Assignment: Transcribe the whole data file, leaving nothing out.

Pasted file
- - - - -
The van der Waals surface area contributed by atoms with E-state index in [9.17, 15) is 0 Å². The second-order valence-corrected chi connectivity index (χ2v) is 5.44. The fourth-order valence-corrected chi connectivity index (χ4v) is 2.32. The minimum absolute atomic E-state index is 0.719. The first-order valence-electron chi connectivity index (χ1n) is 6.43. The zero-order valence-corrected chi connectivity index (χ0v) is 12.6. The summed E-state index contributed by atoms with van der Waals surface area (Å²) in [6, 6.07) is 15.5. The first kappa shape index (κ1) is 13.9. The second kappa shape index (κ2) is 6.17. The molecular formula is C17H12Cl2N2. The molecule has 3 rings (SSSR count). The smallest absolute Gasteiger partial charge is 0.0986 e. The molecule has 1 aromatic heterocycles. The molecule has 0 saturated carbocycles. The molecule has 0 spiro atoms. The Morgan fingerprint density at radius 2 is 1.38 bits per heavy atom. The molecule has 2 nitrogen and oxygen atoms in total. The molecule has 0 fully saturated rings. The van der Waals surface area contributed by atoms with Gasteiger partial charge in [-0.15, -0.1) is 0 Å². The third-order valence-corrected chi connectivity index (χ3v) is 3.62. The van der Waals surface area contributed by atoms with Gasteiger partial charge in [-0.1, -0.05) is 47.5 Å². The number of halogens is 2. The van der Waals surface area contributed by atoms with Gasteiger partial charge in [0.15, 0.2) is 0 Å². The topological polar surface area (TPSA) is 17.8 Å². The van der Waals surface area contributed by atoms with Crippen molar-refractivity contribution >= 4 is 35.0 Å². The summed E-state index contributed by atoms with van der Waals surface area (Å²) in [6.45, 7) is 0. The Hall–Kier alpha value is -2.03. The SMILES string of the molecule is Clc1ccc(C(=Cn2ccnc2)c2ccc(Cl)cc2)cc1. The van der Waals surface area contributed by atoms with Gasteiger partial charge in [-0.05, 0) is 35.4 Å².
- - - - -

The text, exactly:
The van der Waals surface area contributed by atoms with E-state index in [9.17, 15) is 0 Å². The second-order valence-corrected chi connectivity index (χ2v) is 5.44. The fourth-order valence-corrected chi connectivity index (χ4v) is 2.32. The minimum absolute atomic E-state index is 0.719. The first-order valence-electron chi connectivity index (χ1n) is 6.43. The zero-order valence-corrected chi connectivity index (χ0v) is 12.6. The summed E-state index contributed by atoms with van der Waals surface area (Å²) in [6, 6.07) is 15.5. The first kappa shape index (κ1) is 13.9. The second kappa shape index (κ2) is 6.17. The molecular formula is C17H12Cl2N2. The molecule has 3 rings (SSSR count). The smallest absolute Gasteiger partial charge is 0.0986 e. The molecule has 1 aromatic heterocycles. The molecule has 0 saturated carbocycles. The molecule has 0 spiro atoms. The Morgan fingerprint density at radius 2 is 1.38 bits per heavy atom. The molecule has 2 nitrogen and oxygen atoms in total. The molecule has 0 fully saturated rings. The van der Waals surface area contributed by atoms with Gasteiger partial charge in [-0.15, -0.1) is 0 Å². The third-order valence-corrected chi connectivity index (χ3v) is 3.62. The van der Waals surface area contributed by atoms with Gasteiger partial charge in [-0.1, -0.05) is 47.5 Å². The number of halogens is 2. The van der Waals surface area contributed by atoms with Gasteiger partial charge in [0.15, 0.2) is 0 Å². The topological polar surface area (TPSA) is 17.8 Å². The van der Waals surface area contributed by atoms with Crippen molar-refractivity contribution >= 4 is 35.0 Å². The summed E-state index contributed by atoms with van der Waals surface area (Å²) in [6.45, 7) is 0. The Hall–Kier alpha value is -2.03. The SMILES string of the molecule is Clc1ccc(C(=Cn2ccnc2)c2ccc(Cl)cc2)cc1. The van der Waals surface area contributed by atoms with Gasteiger partial charge in [-0.05, 0) is 35.4 Å².